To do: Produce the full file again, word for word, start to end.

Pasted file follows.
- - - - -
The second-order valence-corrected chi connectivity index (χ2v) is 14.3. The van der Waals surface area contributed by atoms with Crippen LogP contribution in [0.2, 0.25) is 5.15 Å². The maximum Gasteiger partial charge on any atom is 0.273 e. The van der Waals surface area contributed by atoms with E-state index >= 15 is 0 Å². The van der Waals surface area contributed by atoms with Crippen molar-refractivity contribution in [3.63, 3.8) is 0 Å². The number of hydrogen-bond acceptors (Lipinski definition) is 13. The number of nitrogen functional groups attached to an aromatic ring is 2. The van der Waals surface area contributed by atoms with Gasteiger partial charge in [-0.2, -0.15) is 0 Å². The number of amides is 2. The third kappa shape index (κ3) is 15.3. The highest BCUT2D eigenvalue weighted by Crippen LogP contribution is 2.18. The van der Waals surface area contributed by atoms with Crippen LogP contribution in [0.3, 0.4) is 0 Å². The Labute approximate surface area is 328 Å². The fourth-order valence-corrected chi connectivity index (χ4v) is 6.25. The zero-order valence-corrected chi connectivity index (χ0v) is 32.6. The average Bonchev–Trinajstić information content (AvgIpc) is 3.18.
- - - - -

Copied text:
The second-order valence-corrected chi connectivity index (χ2v) is 14.3. The van der Waals surface area contributed by atoms with Crippen LogP contribution in [0.2, 0.25) is 5.15 Å². The maximum Gasteiger partial charge on any atom is 0.273 e. The van der Waals surface area contributed by atoms with E-state index >= 15 is 0 Å². The van der Waals surface area contributed by atoms with Crippen molar-refractivity contribution in [3.63, 3.8) is 0 Å². The number of hydrogen-bond acceptors (Lipinski definition) is 13. The number of nitrogen functional groups attached to an aromatic ring is 2. The van der Waals surface area contributed by atoms with Gasteiger partial charge in [-0.2, -0.15) is 0 Å². The number of amides is 2. The third kappa shape index (κ3) is 15.3. The highest BCUT2D eigenvalue weighted by Crippen LogP contribution is 2.18. The van der Waals surface area contributed by atoms with Crippen LogP contribution in [0.3, 0.4) is 0 Å². The Labute approximate surface area is 328 Å². The fourth-order valence-corrected chi connectivity index (χ4v) is 6.25. The zero-order valence-corrected chi connectivity index (χ0v) is 32.6. The average Bonchev–Trinajstić information content (AvgIpc) is 3.18.